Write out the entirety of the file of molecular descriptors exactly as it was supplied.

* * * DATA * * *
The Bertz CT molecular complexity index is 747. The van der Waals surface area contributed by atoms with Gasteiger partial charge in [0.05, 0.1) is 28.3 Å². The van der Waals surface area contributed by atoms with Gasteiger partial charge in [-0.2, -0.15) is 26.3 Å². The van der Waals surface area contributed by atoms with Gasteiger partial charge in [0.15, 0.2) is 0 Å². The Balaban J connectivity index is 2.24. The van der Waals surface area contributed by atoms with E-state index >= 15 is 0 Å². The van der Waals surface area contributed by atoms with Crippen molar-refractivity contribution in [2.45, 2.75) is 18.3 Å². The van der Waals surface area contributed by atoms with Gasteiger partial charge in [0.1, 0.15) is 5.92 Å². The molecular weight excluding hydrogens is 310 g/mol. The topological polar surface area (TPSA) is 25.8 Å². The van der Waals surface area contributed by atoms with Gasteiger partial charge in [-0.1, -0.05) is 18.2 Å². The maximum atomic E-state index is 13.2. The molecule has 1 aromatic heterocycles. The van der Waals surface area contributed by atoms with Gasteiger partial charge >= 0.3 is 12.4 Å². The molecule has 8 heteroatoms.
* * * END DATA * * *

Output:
The Bertz CT molecular complexity index is 747. The van der Waals surface area contributed by atoms with Gasteiger partial charge in [0.05, 0.1) is 28.3 Å². The van der Waals surface area contributed by atoms with Gasteiger partial charge in [-0.2, -0.15) is 26.3 Å². The van der Waals surface area contributed by atoms with Gasteiger partial charge in [0.15, 0.2) is 0 Å². The Balaban J connectivity index is 2.24. The van der Waals surface area contributed by atoms with E-state index >= 15 is 0 Å². The van der Waals surface area contributed by atoms with Crippen molar-refractivity contribution in [2.45, 2.75) is 18.3 Å². The van der Waals surface area contributed by atoms with Gasteiger partial charge in [0.1, 0.15) is 5.92 Å². The molecular weight excluding hydrogens is 310 g/mol. The topological polar surface area (TPSA) is 25.8 Å². The van der Waals surface area contributed by atoms with Gasteiger partial charge in [-0.1, -0.05) is 18.2 Å². The maximum atomic E-state index is 13.2. The molecule has 1 aromatic heterocycles. The van der Waals surface area contributed by atoms with Gasteiger partial charge >= 0.3 is 12.4 Å². The molecule has 8 heteroatoms.